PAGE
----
If you’re going to be single, you should look for a small home, particularly if you’re not going to live there long. You’ll be impacted less by swings in the local housing market, you won’t have space that you’ll just fill up with stuff you don’t need, and it will be far easier to move when the time is right.

I would stick with a 20% down payment, as that will help you to avoid mortgage insurance (an unnecessary expense often pushed onto people with less than a 20% down payment).

I usually suggest people contribute 15% of their income to their retirement. Your current contributions total 9%, so I would contribute another 6% to a Roth IRA. In your case, that’d be $3,600 a year, or $300 a month.

Q10: Handling minor legal issue
A few years ago my husband and I purchased a home for my mother-in-law to live in (in Michigan 250 miles from where we live). We made the down payment and she makes the monthly mortgage payment. However she has recently been in poor health and can no longer live alone. My brother and sister-in-law have moved in with her and have said they would like to purchase the home from us. Their credit is not good so they can not get a mortgage to purchase the home outright. Since we still carry a mortgage on the house can we legally offer a land contract? Do you have any suggestions? I was thinking of Legal Zoom instead of spending the money on a lawyer.

– Jenny

I am extremely wary of this. I would never, ever sign such a long term contract with any family member, let alone one with questionable credit. You’re pretty much begging for a family disaster to happen where no one speaks to each other etc. etc. I have watched such disasters happen multiple times with my own eyes, where previously close relatives resort to communicating solely through their lawyers due to the financial situation.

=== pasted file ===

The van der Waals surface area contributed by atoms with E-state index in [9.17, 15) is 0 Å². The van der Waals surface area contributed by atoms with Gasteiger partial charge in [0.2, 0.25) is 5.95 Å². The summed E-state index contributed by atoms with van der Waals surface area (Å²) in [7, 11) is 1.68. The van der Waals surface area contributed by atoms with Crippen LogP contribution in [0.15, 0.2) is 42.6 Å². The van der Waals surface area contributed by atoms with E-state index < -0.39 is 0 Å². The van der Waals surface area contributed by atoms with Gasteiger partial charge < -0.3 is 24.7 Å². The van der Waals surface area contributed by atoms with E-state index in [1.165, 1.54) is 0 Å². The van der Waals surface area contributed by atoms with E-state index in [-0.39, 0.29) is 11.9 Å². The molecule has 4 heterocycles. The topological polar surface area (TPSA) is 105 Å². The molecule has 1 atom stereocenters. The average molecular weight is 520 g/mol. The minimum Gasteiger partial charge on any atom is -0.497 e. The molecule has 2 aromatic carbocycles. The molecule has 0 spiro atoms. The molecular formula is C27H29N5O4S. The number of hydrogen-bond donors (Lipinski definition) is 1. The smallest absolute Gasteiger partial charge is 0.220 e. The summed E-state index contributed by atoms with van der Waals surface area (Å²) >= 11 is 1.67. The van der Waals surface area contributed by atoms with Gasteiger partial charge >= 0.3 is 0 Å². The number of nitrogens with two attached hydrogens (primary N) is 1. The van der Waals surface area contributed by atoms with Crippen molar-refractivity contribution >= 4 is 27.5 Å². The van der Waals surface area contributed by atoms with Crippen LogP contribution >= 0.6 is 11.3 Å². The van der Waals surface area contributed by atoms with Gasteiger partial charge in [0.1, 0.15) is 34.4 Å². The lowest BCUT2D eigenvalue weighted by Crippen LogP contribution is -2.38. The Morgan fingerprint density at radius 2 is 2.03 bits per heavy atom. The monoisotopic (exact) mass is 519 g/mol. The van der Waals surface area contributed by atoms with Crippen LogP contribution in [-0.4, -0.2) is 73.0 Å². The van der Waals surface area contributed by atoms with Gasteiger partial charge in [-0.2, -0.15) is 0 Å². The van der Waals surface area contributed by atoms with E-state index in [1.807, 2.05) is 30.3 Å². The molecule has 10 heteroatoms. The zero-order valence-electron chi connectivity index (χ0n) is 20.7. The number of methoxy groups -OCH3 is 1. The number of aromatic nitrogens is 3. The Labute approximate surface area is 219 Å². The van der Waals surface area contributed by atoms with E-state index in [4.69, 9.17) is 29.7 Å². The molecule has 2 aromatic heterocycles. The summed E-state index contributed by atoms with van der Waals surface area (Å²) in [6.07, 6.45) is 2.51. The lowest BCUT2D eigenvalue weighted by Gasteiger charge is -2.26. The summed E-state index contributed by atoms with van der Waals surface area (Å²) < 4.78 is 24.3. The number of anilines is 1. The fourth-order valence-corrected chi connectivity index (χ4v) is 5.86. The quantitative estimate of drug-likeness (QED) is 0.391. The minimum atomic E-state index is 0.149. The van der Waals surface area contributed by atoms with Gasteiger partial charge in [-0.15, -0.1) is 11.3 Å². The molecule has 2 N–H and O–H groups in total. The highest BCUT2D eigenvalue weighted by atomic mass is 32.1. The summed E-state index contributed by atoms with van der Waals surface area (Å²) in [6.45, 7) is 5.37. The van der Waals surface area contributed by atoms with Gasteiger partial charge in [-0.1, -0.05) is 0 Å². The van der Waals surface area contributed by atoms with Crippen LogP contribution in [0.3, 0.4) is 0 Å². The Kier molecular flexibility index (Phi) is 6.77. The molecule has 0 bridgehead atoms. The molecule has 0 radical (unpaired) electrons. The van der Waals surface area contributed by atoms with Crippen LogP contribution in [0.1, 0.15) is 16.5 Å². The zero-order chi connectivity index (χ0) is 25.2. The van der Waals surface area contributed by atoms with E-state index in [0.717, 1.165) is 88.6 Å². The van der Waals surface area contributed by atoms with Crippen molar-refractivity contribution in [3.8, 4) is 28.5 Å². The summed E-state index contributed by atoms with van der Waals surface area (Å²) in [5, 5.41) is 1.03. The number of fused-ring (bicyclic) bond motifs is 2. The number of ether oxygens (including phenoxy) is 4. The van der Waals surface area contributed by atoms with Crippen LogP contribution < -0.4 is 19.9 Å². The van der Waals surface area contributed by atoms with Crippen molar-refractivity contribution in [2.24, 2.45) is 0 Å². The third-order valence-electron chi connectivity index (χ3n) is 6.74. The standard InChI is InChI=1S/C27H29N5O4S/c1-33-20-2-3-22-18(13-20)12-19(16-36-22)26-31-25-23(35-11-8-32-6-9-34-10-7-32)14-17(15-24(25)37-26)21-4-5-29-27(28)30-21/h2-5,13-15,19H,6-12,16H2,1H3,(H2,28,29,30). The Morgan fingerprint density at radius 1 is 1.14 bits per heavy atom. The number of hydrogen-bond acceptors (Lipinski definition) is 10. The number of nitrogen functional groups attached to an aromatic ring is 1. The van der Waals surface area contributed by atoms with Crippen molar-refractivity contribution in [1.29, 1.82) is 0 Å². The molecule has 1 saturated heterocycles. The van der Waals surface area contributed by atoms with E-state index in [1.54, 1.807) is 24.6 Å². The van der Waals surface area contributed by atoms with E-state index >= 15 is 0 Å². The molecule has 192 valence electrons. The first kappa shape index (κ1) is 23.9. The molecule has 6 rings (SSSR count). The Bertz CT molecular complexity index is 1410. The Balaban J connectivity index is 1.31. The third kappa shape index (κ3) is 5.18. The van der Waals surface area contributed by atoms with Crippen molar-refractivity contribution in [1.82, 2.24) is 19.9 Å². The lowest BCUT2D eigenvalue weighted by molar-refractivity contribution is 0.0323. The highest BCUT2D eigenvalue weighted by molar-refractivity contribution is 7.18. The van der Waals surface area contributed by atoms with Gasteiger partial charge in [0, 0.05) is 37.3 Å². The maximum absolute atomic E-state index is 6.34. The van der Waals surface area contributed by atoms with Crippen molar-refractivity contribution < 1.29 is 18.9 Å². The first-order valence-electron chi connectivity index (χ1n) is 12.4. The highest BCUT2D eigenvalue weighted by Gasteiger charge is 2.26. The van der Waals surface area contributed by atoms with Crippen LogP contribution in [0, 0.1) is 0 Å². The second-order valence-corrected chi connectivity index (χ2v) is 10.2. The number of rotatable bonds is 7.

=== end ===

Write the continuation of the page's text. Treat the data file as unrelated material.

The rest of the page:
If you are serious about doing this, I would contact a property lawyer in Michigan and discuss the options available to you. You’re going to want to protect yourself as much as possible here. There may be a rent-to-own type of arrangement that you can work out with them that will reduce your risk (but still includes a lot of risk for hurt family relationships).

This is just a situation I would avoid. Families are more valuable than land contracts.

Got any questions? Email them to me or leave them in the comments and I’ll attempt to answer them in a future mailbag (which, by way of full disclosure, may also get re-posted on other websites that pick up my blog). However, I do receive hundreds of questions per week, so I may not necessarily be able to answer yours.

Loading Disqus Comments ...